In spending time at his golf club in central New Jersey, Trump is following a semi-tradition set by Adams and other presidents: Vacationing on personal property. Just as President George Washington retreated to his estate at Mount Vernon, many presidents have found no place like home to get away from it all.
George W. Bush, Ronald Reagan, and Lyndon Johnson all looked to ranches in Texas and California to re-charge. George H.W. Bush had his home at Walker Point in Kennebunkport, Maine, while President Jimmy Carter went back to his home in Plains, Ga. President John Kennedy repaired to the family compound in Haynnisport, Mass.
President Richard Nixon had a pair of vacation homes, one in Key Biscayne, Fla., and another in San Clemente, Calif. (Nixon's government-financed improvements to that property became a subject of an impeachment investigation against him.)
Presidents who did not keep these kinds of homes had special go-to places for time off.
Obama tended to take summer vacation at Martha's Vineyard, Mass., and end-of-the-year holidays in his home state of Hawaii. Bill Clinton also liked Martha's Vineyard. Harry Truman often headed down to Key West, Fla., where he conducted administration business while wearing loud tropical shirts.
Which leads to another truism: Presidents really don't have vacations.
There's always something do when you're commander-in-chief. Presidents take staff with them. Thanks to modern communications, presidents are never very far away for meetings, and they can make announcements on a moment's notice – especially in the case of the tweeter-in-chief.
Some presidential vacations have been anything but relaxing. President Dwight Eisenhower suffered a heart attack during his 1955 vacation in Denver. Clinton's 1998 sojourn to Martha's Vineyard took place right after his grand jury testimony in the Monica Lewinsky investigation.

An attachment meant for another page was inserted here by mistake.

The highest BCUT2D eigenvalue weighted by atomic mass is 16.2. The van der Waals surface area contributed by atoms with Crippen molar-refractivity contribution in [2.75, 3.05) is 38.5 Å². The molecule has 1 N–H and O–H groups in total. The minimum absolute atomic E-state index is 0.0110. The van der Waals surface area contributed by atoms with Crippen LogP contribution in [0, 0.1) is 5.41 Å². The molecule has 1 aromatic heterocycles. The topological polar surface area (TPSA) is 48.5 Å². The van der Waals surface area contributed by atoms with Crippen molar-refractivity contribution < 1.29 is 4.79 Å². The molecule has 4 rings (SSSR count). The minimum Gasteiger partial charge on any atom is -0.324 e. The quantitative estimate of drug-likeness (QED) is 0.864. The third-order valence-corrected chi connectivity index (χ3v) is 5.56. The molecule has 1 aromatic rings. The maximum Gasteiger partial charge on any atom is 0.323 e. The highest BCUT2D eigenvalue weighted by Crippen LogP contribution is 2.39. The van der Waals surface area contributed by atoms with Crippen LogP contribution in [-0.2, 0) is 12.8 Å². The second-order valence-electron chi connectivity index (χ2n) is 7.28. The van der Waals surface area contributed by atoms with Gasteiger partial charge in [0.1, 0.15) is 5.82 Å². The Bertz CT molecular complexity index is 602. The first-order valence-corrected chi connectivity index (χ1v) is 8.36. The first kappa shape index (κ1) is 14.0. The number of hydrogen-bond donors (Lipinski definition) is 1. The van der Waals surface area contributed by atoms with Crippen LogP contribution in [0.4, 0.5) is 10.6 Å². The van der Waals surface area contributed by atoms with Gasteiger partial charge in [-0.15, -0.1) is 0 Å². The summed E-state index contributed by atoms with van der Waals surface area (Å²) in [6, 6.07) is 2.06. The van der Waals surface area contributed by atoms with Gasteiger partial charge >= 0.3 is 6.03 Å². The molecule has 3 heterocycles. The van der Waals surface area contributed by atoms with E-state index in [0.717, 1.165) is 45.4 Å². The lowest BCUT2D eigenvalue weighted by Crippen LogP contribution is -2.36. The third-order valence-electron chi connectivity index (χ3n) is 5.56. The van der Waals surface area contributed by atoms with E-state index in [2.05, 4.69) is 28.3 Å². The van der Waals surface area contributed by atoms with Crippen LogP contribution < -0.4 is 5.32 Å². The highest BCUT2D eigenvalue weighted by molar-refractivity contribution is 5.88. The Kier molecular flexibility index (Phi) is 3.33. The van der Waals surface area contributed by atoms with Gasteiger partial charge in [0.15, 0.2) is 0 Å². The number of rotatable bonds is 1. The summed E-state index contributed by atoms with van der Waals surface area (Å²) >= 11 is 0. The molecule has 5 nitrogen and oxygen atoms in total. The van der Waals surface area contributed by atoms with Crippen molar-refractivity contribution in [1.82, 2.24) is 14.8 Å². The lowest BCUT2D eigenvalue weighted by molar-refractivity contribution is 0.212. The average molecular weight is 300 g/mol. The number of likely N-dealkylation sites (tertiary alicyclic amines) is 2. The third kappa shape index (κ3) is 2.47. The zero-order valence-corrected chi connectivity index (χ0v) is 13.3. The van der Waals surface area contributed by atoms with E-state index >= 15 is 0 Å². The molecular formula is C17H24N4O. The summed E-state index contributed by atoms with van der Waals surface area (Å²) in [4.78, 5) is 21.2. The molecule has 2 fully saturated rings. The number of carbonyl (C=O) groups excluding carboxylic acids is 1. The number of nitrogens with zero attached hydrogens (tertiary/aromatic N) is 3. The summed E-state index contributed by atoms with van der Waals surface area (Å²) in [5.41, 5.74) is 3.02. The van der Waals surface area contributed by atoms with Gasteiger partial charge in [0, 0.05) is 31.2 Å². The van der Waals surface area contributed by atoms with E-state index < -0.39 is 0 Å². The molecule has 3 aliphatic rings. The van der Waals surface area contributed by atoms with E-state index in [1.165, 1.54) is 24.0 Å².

While presidents almost always take criticism over time off, the evidence over time suggests that the public is largely indifferent and citizens don't mind presidents taking vacations.
There is one major risk: Vacationing presidents can be seen as indifferent to crises.
That's what happened to George W. Bush, when he was seen as reacting too slowly to Hurricane Katrina as it tore through New Orleans and the Gulf Coast.
"It's more of a symbolic risk than a substance risk at this point," said historian Tevi Troy, author of Shall We Wake the President?: Two Centuries of Disaster Management from the Oval Office.
Troy, who worked in the George W. Bush administration, criticized what he called the hypocrisy surrounding commentary on presidential vacations – the out-party criticizes the in-president over them, roles that reverse when the White House changes political parties.
"It's the most obvious and blatant hypocrisy," Troy said. "Presidents of both parties deserve to have a vacation."
As perhaps a warning against avoiding a break from a very stressful job, Troy cited the example of a president who did not take any long vacations: James K. Polk.
"It's important to remember he died shortly after his presidency ended," Troy said.